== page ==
Airbus has formally launched the A330neo, a re-engined version of its oldest widebody in production. The aircraft is to deliver a 14% reduction in fuel burn per seat compared to the current aircraft. Airbus plans to deliver the first A330neo in the fourth quarter of 2017 following a development period of little more than three years.

The manufacturer is expected to announce up to around 100 launch orders for the aircraft throughout this week at the Farnborough Airshow. Over the past few months, representatives of airlines such as Delta, Air Asia X or Lufthansa as well as lessors such as CIT have been pushing Airbus to go ahead with the program, but Air Lease Corporation (ALC) became the first  customer to sign up for the aircraft.

ALC ordered 25 A330-900neos that are to be delivered from 2018. “There is a compelling price difference between the A330neo and any other wide-body aircraft,” ALC President and Chief Operating officer John Plueger said. ALC Chairman Steve Udvar-Hazy said he did not believe that “Boeing can close the pricing gap.” The A330neo will be Airbus’ product offering competing with the Boeing 787-8 and, to and -9.

In addition to the 25 A330neos, ALC also bought 60 A321neos.

Its launch also has significant consequences for the A350 family. The manufacturer looks set to finally drop the A350-800, which is down to only 34 orders. “I believe all of our customers will either convert to the A350-900 or the A330neo”, Airbus President and CEO Fabrice Bregier said. “The A330neo is the more efficient solution (compared to the A350-800).”

“The A330neo is the logical evolution of our reliable and versatile A330 Family,” he said. “We see strong market potential for the A330neo, and like its market-leading smaller sister, the A320neo, we are confident this new aircraft will be a success in the medium-haul segment. We are again leveraging a proven aircraft with a wide operator base and making it even more efficient with the latest innovations and technology developments.”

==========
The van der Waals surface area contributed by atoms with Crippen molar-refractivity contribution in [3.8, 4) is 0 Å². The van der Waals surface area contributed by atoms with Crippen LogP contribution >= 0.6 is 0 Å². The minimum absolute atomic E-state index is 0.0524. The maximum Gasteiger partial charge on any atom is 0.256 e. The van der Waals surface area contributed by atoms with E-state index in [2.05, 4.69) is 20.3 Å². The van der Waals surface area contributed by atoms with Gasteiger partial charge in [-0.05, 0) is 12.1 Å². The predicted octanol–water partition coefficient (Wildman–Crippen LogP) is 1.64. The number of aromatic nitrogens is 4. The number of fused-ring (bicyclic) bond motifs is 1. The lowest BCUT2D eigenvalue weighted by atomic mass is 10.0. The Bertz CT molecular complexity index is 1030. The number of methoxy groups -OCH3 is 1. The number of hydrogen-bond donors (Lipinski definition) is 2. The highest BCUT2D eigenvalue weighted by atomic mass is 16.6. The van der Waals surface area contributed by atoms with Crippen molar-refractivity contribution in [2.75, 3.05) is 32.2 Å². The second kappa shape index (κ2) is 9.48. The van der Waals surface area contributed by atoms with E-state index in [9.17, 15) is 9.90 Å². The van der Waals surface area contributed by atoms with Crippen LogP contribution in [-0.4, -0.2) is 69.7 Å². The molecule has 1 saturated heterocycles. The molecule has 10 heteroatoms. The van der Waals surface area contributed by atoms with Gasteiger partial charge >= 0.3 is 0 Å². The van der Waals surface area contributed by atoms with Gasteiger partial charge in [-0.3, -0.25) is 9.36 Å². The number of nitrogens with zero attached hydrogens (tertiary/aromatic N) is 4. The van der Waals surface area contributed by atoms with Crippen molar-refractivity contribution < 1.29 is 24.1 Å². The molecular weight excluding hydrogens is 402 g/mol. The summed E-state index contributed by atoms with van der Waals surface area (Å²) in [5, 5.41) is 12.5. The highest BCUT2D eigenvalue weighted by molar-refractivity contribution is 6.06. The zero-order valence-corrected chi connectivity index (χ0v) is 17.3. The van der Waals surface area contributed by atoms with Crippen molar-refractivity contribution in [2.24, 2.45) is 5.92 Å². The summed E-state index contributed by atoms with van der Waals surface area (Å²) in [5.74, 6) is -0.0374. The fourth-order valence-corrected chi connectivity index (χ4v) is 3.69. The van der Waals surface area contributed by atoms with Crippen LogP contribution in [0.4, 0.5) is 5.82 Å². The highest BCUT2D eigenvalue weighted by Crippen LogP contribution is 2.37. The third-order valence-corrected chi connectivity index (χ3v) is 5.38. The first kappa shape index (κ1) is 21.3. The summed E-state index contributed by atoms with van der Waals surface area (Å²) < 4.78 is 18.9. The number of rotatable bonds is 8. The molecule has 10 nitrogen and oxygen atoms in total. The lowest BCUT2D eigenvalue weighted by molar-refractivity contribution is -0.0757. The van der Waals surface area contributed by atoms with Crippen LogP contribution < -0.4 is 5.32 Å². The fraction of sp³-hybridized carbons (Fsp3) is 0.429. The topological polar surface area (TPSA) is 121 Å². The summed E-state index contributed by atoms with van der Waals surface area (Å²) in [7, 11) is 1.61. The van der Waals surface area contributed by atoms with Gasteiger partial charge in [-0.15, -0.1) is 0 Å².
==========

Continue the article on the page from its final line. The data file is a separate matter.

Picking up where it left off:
The new A330 family will be made up of the A330-800neo replacing the A330-200 and the A330-900neo replacing the A330-300. The aircraft are to be powered by Rolls-Royce Trent 7000 engines based on the Trent TEN, which has to be modified to incorporate a bleed air system. The aircraft will have an additional 400 nm in maximum range according to Airbus. But the company is arguing that for most long-haul routes the range capabilities of the Boeing 787 (and the A350 arguably) are not needed so that the A330neo will be able to cover about 90% of all missions.

In addition to the engines, the aircraft is to incorporate a new winglet, an increased wingspan and new engine pylons. Airbus will be introducing an upgraded cabin and avionics, too.

Airbus claims the A330-800neo will reach the same fuel burn per seat as the Boeing 787-8, and the A330-900neo will be as efficient as the 787-9. “We are able to do it in 3.5 years because we can take an off-the-shelf engine,” Bregier pointed out. “I also want a more agile Airbus that is faster in decision making.”

According to Airbus Chief Operating Officer Customers John Leahy, the -800 will have a range of 7,450 nm and seat 252 passengers. Its maximum take-off weight (MTOW) is unchanged from the latest A330ceo version (242 tons). The -900 will have an identical MTOW and seat 310 passengers. Its range is 6,200 nm. Airbus figures suggest that the -900 range will be around 1,300 nm shorter than the 787-9 while the -800 will have around 400 nm more range than the 787-8. Boeing numbers are different.

Of the 14% fuel burn improvement per seat, 11% are coming from the engine and another 4% are taken from aerodynamic improvements and the wing extension, which is now 3.7 meters longer (64 meters) than the current model’s wing. An additional 2% in efficiency are gained by a different cabin layout that will allow airlines to add 6-10 more seats. There are also some penalties to be counteracted, 1% because of increased drag (the fan diameter is up from 97 to 112 inches) and 2% because of the additional weight. The Trent 7000 engine bypass ratio is planned to be at 10:1.

There will be no changes to the center wing box, but the wing will be extended, twisted and strengthened to handle the 5 tons in additional weight
Airbus argues that the A330neo will be able to cover 93% of all long range missions in spite of its range limitations. “Around 75-80% of all long-haul missions are up to eight hours,” ALC’s Hazy said.

Airbus is confident it will be able to keep up A330 production rates through the transition, but it still needs “a couple of hundred orders” for the current version to be able to do so. While the A330neo will be introduced at the end of 2017, the A330ceo will continue to be in production until the end of 2019. Airbus is building what is currently its only profitable wide-body product at a rate of 10 aircraft per month.

Bregier is still cautious when it comes to potentially re-engining the A380. “We don’t intend to launch an A380neo soon, but we don’t say we will never do it. We still have time.”